On August 28, Rev. Sharon Stanley Rea, NFWM’s board representative for the Christian Church (Disciples of Christ) marched alongside members of the Farm Labor Organizing Committee from the AFL-CIO Washington D.C. headquarters to Reynolds American Inc. headquarters in Washington D.C to deliver a petition with 20,000 signatures of farm worker supporters.
Rev. Stanley Rea spoke at the rally and passed along this powerful Farm Worker Blessing to the members of the Farm Labor Organizing Committee:
“As one born deep in the hollars and mountain hills of western North Carolina, who still has family there, who went to college there, who has worked and served in churches near Hickory and Fayetteville and Winston Salem, I personally am sad, and angry, and fired up about the injustices in tobacco fields of my home state!
As one who worked with refugees and immigrants for two decades in California’s great Central Valley—the heartbeat of Cesar Chavez’ relentless organizing work for farm workers—I’ve been a learner about just how often abuses happen across the country in our fields—and I can’t feel settled about the violence, and illness that is experienced so frequently by those who grow the food I eat.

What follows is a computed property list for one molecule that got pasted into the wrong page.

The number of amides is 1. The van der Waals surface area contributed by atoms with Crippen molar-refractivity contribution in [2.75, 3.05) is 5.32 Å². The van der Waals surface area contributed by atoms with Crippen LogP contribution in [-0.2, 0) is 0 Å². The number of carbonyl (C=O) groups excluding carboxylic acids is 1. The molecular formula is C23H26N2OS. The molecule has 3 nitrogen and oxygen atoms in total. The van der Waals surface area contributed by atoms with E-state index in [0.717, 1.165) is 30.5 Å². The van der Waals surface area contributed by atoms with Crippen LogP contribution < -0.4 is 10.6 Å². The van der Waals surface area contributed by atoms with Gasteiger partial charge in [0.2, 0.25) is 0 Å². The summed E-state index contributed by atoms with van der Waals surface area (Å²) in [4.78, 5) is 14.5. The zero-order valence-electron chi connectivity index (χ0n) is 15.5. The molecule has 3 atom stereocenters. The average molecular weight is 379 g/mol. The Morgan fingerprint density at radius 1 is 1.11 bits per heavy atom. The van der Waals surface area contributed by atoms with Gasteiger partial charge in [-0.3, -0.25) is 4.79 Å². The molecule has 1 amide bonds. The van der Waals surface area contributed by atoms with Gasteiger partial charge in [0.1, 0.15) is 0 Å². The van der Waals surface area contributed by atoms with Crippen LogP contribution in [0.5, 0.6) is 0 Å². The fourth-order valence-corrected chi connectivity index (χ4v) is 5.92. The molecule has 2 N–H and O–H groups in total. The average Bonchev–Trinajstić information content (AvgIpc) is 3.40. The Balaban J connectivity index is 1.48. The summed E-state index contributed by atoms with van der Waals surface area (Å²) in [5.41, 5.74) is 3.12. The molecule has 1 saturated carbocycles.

But, as someone who comes from a faith perspective that is Christian, with a Jesus that talked about laborers in the vineyard (Mt. 20) that urged fair wages MUST be paid because ALL persons are valuable to God” and who with scriptures that taught all along that immigrants should be treated like CITIZENS among us—because God’s people themselves were slaves in the land of Egypt–That’s what really inspires me to stand together with you in your important sacrifices and cause for Farm Worker Justice!!
And so today, I want you to know that YOU DO NOT STAND ALONE, and that it is not me alone as a faith leader who stands with you either. Rather, I (as a Disciples of Christ pastor) am here also with a Church of the Brethren leader. BUT IT’S NOT ONLY US, EITHER! For WE are members in the NATIONAL FARM WORKER MINISTRY, which, since 1920 began as The Migrant Ministry to offer aid, support, relationships, advocacy to farm workers. By 1939, the Migrant Ministries had established workers’ rights programs in 15 states. At, when farm workers began organizing themselves and at the time of the Delano, CA. grape boycott, the Migrant Ministry stood with farm workers. And in 1971, the Migrant Ministry spread across the nation to become the National Farm Worker Ministry, with dozens of Protestant, Catholic and multi-faith partners joining in through the years.
Today, as you dare to confront the world’s power of Reynolds Tobacco with your letter signed by 20,000, please know that walking with you are people of faith, from multiple denominations, who join as the National Farm Worker Ministry, to support your steps for justice!! We have walked with farm workers in the past. We will walk with you TODAY. And—we will continue to step, and step, and step again until the justice our God so desires is experienced by farm workers!!